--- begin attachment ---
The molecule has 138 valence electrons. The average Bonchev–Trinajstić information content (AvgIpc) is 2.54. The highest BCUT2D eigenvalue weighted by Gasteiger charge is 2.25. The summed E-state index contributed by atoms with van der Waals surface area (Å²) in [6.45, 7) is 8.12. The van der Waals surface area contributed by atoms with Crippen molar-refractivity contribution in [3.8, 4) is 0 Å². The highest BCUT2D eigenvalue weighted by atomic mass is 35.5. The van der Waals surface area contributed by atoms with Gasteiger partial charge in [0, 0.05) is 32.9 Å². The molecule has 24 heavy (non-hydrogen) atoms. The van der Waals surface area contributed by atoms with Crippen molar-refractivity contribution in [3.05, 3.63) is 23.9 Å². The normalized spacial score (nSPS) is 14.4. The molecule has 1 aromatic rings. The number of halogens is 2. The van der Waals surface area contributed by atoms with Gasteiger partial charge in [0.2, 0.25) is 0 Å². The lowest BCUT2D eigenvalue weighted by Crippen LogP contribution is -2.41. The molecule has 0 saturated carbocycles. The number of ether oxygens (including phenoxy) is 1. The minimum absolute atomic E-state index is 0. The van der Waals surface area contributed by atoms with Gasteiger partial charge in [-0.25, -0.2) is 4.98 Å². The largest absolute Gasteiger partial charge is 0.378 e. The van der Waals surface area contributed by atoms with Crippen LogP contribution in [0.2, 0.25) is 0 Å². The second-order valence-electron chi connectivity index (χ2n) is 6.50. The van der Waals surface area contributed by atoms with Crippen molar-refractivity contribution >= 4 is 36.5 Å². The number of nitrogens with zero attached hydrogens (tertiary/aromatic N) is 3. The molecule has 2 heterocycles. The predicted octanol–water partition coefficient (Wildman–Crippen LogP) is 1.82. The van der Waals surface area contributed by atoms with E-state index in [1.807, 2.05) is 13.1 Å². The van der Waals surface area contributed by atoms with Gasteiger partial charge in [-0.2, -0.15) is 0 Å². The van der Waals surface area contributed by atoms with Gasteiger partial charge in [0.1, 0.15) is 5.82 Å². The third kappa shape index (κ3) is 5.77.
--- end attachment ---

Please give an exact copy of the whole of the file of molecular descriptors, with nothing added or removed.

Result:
The molecule has 138 valence electrons. The average Bonchev–Trinajstić information content (AvgIpc) is 2.54. The highest BCUT2D eigenvalue weighted by Gasteiger charge is 2.25. The summed E-state index contributed by atoms with van der Waals surface area (Å²) in [6.45, 7) is 8.12. The van der Waals surface area contributed by atoms with Crippen molar-refractivity contribution in [3.8, 4) is 0 Å². The highest BCUT2D eigenvalue weighted by atomic mass is 35.5. The van der Waals surface area contributed by atoms with Gasteiger partial charge in [0, 0.05) is 32.9 Å². The molecule has 24 heavy (non-hydrogen) atoms. The van der Waals surface area contributed by atoms with Crippen molar-refractivity contribution in [3.05, 3.63) is 23.9 Å². The normalized spacial score (nSPS) is 14.4. The molecule has 1 aromatic rings. The number of halogens is 2. The van der Waals surface area contributed by atoms with Gasteiger partial charge in [0.2, 0.25) is 0 Å². The lowest BCUT2D eigenvalue weighted by Crippen LogP contribution is -2.41. The molecule has 0 saturated carbocycles. The number of ether oxygens (including phenoxy) is 1. The minimum absolute atomic E-state index is 0. The van der Waals surface area contributed by atoms with Gasteiger partial charge in [-0.25, -0.2) is 4.98 Å². The largest absolute Gasteiger partial charge is 0.378 e. The van der Waals surface area contributed by atoms with Crippen LogP contribution in [0.2, 0.25) is 0 Å². The second-order valence-electron chi connectivity index (χ2n) is 6.50. The van der Waals surface area contributed by atoms with Crippen molar-refractivity contribution >= 4 is 36.5 Å². The number of nitrogens with zero attached hydrogens (tertiary/aromatic N) is 3. The molecule has 2 heterocycles. The predicted octanol–water partition coefficient (Wildman–Crippen LogP) is 1.82. The van der Waals surface area contributed by atoms with E-state index in [1.807, 2.05) is 13.1 Å². The van der Waals surface area contributed by atoms with Gasteiger partial charge in [-0.2, -0.15) is 0 Å². The van der Waals surface area contributed by atoms with Gasteiger partial charge in [0.1, 0.15) is 5.82 Å². The third kappa shape index (κ3) is 5.77.